Superior semicircular canal dehiscence is a recently recognized disorder affecting the bony coverage of one balance (semicircular) canal. The details on the cause of this disorder remain unknown. It mostly causes hearing loss and a variety of balance symptoms. In some cases, it can lead to other more unspecific symptoms such as brain fog and head noise.
Most cases of superior semicircular canal dehiscence do not require surgical intervention. However, with severe symptoms that affect the patient’s quality of life, surgery may become necessary.
To repair the dehiscence, the canal is typically plugged with bone wax or muscle tissue. The superior canal can be accessed via two routes: through the mastoid bone (bone behind the ear canal via ear surgery) or from above the ear via a middle fossa approach. The latter approach requires a craniotomy with brief elevation of the temporal lobe. More recently, literature suggests similar results with a transmastoid approach through the ear.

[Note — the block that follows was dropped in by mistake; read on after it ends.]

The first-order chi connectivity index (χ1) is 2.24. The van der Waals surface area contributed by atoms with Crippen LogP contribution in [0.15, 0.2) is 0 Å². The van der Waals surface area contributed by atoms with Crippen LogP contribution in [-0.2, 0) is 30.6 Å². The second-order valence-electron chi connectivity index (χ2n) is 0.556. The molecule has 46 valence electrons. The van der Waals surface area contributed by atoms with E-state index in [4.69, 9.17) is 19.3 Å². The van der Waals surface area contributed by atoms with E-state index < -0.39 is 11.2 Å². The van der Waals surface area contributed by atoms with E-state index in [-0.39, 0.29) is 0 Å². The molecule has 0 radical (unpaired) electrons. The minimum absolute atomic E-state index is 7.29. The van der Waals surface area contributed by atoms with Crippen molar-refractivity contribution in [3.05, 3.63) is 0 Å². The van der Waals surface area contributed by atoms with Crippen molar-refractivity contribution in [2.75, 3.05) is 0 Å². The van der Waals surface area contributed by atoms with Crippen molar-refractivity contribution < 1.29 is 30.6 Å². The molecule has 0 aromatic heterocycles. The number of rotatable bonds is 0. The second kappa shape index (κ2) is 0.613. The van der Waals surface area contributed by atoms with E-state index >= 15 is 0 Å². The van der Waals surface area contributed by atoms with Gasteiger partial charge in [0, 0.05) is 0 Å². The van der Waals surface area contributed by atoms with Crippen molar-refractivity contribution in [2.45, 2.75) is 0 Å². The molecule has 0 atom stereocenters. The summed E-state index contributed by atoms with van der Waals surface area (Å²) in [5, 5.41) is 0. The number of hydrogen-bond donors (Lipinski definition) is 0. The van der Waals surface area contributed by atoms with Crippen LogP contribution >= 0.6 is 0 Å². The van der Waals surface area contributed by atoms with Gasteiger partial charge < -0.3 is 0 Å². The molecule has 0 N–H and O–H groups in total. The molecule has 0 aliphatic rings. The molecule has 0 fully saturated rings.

Plugging the superior semicircular canal might not control all symptoms associated with the disease. However, in most cases, symptoms are at least markedly reduced after surgery. The risks of the procedure essentially depend on the surgical approach taken and typically include those observed with other ear surgeries.